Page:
It’s no secret that buying a property has become increasingly difficult for first time buyers and a specialist bank, Aldermore, has reiterated this in their First Time Buyers Index.
It confirmed that 23% of first time buyers are unable to get onto the housing ladder without help from the ‘Bank of Mum and Dad’, meaning that a lot of millennials have no option but to continue renting until they have saved up enough money for a deposit.
In fact, 26% of the sample said that the biggest obstacle faced by first time buyers is saving up enough money for a deposit, which comes as no surprise with low wage growth and the increase of renting costs. As a result of this, more and more young people are turning to their families to help them finance a deposit for a house.
Many parents are taking drastic measures to free up money to help their children. Some are choosing to use their savings and taking lump sums out of their pension to help their offspring with a deposit. While others are even going as far as remortgaging or downsizing their property.
Another route that young people are taking to save up for a deposit is to live with their parents to save on rent and bills. In the study, 23% of prospective buyers were taking this route, a figure that hasn’t changed in five years. However, this is also a pricey option for parents. In 2017, it was said that adult children living at home were costing their parents £4,996 a year for food, utilities and petrol.
The latest figures from Aldermore also suggest that 25% of the sample studied found that there weren’t enough suitable properties available within their price range – another reason why millennials are opting to rent or staying in their family home as a more viable option.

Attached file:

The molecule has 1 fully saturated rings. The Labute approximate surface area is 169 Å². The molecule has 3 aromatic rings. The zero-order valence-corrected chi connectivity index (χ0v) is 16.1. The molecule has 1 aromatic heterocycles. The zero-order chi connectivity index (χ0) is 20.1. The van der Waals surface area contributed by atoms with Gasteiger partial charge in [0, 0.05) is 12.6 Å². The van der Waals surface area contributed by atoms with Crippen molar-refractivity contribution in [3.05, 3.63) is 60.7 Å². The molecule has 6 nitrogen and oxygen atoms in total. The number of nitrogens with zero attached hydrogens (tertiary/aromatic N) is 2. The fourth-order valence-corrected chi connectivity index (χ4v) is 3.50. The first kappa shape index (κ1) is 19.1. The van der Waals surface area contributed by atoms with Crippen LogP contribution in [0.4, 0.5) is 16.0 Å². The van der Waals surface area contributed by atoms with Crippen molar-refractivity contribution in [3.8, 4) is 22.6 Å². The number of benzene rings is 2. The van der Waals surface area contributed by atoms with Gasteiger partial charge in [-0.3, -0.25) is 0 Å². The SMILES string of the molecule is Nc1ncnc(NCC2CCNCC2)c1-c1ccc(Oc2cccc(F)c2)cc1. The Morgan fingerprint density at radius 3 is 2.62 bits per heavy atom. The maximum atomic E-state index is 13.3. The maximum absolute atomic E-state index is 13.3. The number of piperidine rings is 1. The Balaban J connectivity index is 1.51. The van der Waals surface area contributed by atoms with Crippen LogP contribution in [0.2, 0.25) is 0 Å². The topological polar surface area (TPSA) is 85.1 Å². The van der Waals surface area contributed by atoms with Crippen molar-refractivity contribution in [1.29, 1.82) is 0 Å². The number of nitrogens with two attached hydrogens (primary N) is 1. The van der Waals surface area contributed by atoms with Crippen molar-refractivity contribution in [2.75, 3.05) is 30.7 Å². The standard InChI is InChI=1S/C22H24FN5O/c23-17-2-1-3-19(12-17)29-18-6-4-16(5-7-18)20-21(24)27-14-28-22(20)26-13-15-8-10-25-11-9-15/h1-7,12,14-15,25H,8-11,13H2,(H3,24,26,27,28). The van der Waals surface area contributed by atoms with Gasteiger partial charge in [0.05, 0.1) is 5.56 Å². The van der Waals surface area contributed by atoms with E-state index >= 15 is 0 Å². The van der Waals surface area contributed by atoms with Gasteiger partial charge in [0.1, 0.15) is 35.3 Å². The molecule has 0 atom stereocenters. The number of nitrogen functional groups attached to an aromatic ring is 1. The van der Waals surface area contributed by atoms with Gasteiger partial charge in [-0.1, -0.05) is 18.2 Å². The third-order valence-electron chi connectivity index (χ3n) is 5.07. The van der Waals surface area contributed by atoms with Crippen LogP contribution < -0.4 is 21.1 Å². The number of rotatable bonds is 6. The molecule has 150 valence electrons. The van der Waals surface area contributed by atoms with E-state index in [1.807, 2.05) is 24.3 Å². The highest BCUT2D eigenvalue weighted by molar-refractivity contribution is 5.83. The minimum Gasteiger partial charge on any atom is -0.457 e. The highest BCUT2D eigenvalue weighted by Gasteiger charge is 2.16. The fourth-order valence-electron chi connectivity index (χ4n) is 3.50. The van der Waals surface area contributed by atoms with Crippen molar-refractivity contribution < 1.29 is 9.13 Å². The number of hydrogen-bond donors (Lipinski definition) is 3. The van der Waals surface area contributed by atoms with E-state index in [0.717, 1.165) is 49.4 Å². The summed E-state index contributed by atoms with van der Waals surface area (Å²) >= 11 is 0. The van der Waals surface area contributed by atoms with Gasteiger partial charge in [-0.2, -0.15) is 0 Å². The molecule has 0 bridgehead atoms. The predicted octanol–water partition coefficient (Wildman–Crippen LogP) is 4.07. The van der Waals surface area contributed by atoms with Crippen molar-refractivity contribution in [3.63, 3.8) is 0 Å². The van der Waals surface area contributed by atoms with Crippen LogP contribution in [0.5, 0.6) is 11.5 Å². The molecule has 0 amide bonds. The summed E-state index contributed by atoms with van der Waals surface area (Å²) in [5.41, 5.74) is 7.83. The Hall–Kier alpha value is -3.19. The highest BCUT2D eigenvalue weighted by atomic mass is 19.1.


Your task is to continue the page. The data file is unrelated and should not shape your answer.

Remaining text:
As well as the difficulties of finding the finances to buy a property, young people also see the benefits of renting through flexibility with short-term leases, as they may have to move around for work or choose to move in with a partner. Renting a property also means that they don’t have to deal with the costs of maintaining a property. If anything needs doing, they just have to get in touch with their landlord.
The mortgage director of Aldermore, Damian Thompson, said: “Young people have had a stark fall in home ownership over the past two decades, and with a challenging environment of high house prices, shortage of suitable homes and weak wage growth this trend isn’t likely to change any time soon. A typical new buyer now needs 18 years to save up for a deposit, a striking rise from three years back in the mid-90s, meaning the need for the Bank of Mum and Dad to provide support has increasingly become a necessity, rather than just a helping hand”.
If these figures provided by Aldermore are anything to go by, a vast number of millennials will continue to rent for a long time, making them a key market to consider when looking for a buy to let property.
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